Brittle fracture of steel bridges is becoming more common as designs become more complex; as high-strength thick-welded steels displace thin, riveted plates; as engineers choose fabrication and construction practices mainly to minimize costs; and as safety factors decrease with computer design. There are three basic methods to control fracture: use of low design stresses, use of tough steels, and inspection to be sure no large flaws are present. There is a growing feeling among bridge engineers that fracture toughness criteria should be specified for bridge steels. To minimize brittle fracture, the designer must eliminate geometric discontinuities that act as notches. Indeterminate structures are usually more resistant to complete failure than are determinate structures, e.g., the Kings Bridge failure in Melbourne, Austrailia, as opposed to the failure of a primary member in the Silver Bridge at Pt. Pleasant, West Virginia.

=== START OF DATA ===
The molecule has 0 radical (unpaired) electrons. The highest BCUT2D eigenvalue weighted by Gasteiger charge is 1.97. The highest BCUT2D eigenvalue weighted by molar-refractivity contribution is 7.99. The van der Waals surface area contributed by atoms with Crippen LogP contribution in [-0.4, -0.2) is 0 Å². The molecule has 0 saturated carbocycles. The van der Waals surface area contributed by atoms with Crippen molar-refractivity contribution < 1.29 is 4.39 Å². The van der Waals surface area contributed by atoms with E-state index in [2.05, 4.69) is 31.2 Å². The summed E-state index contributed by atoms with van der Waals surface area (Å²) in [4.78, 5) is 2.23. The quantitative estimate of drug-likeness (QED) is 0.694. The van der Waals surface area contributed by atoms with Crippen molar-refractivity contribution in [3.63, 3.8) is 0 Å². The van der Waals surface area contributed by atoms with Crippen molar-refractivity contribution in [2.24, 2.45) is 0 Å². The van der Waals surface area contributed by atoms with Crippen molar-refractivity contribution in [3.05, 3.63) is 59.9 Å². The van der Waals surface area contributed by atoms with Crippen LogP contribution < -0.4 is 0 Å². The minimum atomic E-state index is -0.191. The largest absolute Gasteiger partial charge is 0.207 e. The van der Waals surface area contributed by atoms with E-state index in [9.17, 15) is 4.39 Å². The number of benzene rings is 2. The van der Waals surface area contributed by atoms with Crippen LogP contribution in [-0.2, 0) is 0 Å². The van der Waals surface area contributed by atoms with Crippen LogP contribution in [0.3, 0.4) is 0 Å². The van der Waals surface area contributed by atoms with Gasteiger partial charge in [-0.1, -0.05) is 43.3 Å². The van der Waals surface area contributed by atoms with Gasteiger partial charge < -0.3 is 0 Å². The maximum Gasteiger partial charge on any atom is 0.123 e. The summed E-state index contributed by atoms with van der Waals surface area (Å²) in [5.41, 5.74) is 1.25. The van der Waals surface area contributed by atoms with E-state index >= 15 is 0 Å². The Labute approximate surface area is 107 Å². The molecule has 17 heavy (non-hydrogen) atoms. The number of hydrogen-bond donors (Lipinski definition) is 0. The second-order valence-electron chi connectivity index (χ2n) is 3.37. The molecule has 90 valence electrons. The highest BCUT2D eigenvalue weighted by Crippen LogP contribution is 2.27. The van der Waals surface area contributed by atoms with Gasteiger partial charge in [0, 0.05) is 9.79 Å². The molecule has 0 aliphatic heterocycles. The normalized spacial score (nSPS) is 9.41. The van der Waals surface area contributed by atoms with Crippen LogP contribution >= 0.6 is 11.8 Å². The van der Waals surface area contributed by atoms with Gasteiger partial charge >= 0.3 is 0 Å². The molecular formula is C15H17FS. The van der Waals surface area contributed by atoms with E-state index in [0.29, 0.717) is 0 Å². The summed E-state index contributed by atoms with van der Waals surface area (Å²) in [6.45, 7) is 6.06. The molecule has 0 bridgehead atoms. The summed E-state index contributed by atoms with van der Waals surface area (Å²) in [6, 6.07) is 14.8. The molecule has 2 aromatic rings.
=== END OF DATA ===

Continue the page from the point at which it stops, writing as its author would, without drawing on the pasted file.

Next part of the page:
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  • Accession Number: 00043994
  • Record Type: Publication
  • Files: TRIS
  • Created Date: Jun 1 1973 12:00AM